Knowing me, anything to do with numbers fascinates me.
The series is ala CSI. The only difference is that instead of using evidence found at the crime scene to catch the bad guys, they use numbers. Or more precisely, mathematics.
Apparently, it’s based on actual FBI cases. The executive producers are Ridley and Tony Scott.
The series stars Rob Morrow as FBI agent Don Eppes and David Krumholtz as his mathematical genius brother, Charlie. We also have a quirky and eccentric character, very similar to John Cage of Ally McBeal fame, played by none other than Peter MacNicol (woo, what a surprise!).
MacNicol is Charlie’s physicist colleague.
Surely, he is being typecast and it is beginning to get stale. Thankfully, he doesn’t appear too often. Still, it’s too early in the series to tell. (It’s only in its fourth episode in the U.S.)
In the pilot, the FBI had a serial rapist cum killer on a loose. Using a water sprinkler as the light-bulb-creative-idea-source i.e. based on the locations of the water drops that fell to the ground, the origin / location of water sprinkler can be found and as a corollary, based on the location of where his victims were found, the point-of-origin / killer house can be deduced.
So Charlie came out with an elegant formulae (which, of course was not shown) to determine the point-of-origin. Hmmph, they didn't even mention which method or theory he used.
But alas, after the origin has been found, where the area had only about 30 males and all of them had their DNA tested, none of them was the killer.
How now, brown cow?
Their father, Alan, played by Judd Hirsch, said something which only people who have lived long enough could say – It’s not your model that is faulty. Your formula is correct. It is the thing we are searching for that is not right.
In layman’s terms, the killer doesn’t just stay in his house and rot, he goes out too. Where? His workplace, of course.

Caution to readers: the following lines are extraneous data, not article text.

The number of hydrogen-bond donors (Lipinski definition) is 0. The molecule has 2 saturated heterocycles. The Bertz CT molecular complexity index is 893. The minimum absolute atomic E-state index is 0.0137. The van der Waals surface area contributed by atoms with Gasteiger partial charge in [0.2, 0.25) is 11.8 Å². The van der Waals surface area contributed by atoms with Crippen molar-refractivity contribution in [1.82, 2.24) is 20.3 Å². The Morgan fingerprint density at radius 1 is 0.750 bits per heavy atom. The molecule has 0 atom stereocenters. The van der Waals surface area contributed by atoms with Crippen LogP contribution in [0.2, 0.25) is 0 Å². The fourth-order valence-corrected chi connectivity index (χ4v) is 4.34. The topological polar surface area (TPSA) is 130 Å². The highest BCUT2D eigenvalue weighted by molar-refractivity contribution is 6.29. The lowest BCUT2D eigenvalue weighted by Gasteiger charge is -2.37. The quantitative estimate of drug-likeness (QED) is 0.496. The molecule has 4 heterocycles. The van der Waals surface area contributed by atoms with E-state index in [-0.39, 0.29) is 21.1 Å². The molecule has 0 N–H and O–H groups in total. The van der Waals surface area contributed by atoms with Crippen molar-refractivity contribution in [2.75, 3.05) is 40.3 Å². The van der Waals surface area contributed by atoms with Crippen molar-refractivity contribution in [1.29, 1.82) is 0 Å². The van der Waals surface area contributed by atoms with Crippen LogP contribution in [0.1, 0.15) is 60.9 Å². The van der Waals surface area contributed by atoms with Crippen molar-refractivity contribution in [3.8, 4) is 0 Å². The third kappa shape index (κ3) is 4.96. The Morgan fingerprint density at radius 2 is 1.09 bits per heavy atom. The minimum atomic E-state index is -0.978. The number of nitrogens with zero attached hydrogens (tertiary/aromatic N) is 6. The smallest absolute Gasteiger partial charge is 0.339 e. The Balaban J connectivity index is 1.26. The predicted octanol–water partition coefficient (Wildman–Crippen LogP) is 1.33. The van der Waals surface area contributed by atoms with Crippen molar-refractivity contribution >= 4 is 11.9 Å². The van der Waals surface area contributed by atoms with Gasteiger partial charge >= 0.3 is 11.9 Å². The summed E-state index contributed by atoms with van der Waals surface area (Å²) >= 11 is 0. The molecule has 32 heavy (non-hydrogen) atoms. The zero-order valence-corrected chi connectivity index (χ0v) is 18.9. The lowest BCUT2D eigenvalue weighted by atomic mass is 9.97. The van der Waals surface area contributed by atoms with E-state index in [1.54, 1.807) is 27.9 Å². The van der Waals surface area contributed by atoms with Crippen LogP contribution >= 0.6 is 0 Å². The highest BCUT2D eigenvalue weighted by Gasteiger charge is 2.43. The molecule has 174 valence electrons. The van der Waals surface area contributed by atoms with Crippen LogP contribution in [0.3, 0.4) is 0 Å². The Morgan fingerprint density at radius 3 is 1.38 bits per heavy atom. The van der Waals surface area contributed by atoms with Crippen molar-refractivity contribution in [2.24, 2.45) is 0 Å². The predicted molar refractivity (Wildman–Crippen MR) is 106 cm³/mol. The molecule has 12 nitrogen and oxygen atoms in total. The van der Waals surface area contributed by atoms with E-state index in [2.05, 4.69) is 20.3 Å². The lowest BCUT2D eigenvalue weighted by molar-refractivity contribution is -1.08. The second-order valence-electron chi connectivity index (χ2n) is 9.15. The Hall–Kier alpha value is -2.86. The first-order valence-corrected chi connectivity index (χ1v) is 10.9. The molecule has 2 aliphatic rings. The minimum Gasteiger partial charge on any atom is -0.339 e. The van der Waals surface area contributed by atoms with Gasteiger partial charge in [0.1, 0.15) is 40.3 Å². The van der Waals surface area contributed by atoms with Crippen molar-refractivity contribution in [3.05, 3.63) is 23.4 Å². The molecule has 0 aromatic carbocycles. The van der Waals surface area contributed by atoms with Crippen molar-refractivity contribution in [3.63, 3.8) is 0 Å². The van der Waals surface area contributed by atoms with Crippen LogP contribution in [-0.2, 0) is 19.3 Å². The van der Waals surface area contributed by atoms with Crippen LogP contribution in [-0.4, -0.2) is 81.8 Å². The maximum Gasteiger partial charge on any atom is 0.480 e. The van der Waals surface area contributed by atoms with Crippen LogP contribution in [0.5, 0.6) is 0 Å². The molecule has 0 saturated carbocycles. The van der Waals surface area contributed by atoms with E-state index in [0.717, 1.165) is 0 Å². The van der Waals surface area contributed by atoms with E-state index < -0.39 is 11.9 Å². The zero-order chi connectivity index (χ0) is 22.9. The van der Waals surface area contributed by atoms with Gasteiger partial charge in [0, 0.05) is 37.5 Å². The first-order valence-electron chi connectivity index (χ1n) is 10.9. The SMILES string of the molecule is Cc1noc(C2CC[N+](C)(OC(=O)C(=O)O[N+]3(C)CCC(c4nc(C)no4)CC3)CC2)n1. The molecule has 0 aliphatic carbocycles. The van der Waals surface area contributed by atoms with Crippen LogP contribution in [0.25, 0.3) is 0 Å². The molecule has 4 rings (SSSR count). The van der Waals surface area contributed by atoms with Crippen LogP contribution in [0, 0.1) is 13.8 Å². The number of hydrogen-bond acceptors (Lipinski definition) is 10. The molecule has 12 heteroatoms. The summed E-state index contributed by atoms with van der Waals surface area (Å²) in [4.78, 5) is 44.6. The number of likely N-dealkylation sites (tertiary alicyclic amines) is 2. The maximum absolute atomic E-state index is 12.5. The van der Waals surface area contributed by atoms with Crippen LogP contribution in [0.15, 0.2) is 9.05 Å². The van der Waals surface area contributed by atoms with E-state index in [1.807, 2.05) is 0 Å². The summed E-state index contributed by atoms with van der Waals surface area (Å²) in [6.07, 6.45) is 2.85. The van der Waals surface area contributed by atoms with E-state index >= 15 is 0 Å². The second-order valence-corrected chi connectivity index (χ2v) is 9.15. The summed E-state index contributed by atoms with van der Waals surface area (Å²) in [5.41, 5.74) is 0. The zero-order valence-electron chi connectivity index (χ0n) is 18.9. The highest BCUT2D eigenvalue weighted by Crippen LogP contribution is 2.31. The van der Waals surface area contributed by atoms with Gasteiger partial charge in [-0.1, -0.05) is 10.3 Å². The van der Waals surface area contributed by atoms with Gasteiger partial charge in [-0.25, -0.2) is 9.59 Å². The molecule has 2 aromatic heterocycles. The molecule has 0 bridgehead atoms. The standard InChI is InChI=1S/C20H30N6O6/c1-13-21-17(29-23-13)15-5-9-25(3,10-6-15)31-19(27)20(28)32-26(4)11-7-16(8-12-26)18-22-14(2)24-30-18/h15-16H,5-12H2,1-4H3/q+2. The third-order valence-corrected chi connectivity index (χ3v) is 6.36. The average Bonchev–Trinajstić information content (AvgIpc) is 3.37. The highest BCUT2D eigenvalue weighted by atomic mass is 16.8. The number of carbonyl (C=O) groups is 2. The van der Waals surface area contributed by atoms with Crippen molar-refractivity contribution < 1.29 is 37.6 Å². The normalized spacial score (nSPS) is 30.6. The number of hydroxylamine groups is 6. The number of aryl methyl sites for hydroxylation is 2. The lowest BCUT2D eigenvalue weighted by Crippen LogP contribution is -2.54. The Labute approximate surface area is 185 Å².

As such, the formula was tweaked a little to determine two probable locations. And they managed to narrow down their suspects to four and one of them had a criminal record and when they go after him, he got panicky and held an officer hostage and bang, bang, case solved.
Interesting stuff, really.
Another gem that was spouted by Dr Fleinhardt, the physicist. A mathematical formulae may be elegant and may capture all the variables, but when human beings are involved, when human behaviour is thrown in, the results it produces is often inaccurate. Humans are imperfect, irrational creatures, thus far from elegant. Make the formulae less elegant, less beautiful, and then you might find that the results are more useful.
Needless to say, I was paraphrasing.
Oh wait, why the heck did I do that, when there is imdb? Silly me.
Here is what he actually said.
Charlie: Larry, something went wrong, and I don't know what, and now it's like I can't even think.
Dr. Fleinhardt: Well, let me guess: you tried to solve a problem involving human behavior, and it blew up in your face.
Charlie: Yeah, pretty much.
Dr. Fleinhardt: Okay, well, Charles, you are a mathematician, you're always looking for the elegant solution. Human behavior is rarely, if ever, elegant. The universe is full of these odd bumps and twists. You know, perhaps you need to make your equation less elegant, more complicated; less precise, more descriptive. It's not going to be as pretty, but it might work a little bit better. Charlie, when you're working on human problems, there's going to be pain and disappointment. You gotta ask yourself, is it worth it?
Truthfully, Numb3rs is engaging but not as much as CSI. The case was pretty straightforward actually.
Hopefully, the characters get more interesting and we get to see more of their personal lives; the cases get more complicated and difficult;
I better stop here. You rolled your eyes at the last part of there, didn’t you?
Anyway, I will probably be catching it every week from now on. After all, it is mathematics-related. Just like evidence, numbers don’t lie.
Numb3rs is shown on AXN, Mondays (9.00 p.m.); repeats on Tuesdays (12.00 p.m.) and Sundays (11.00 p.m.)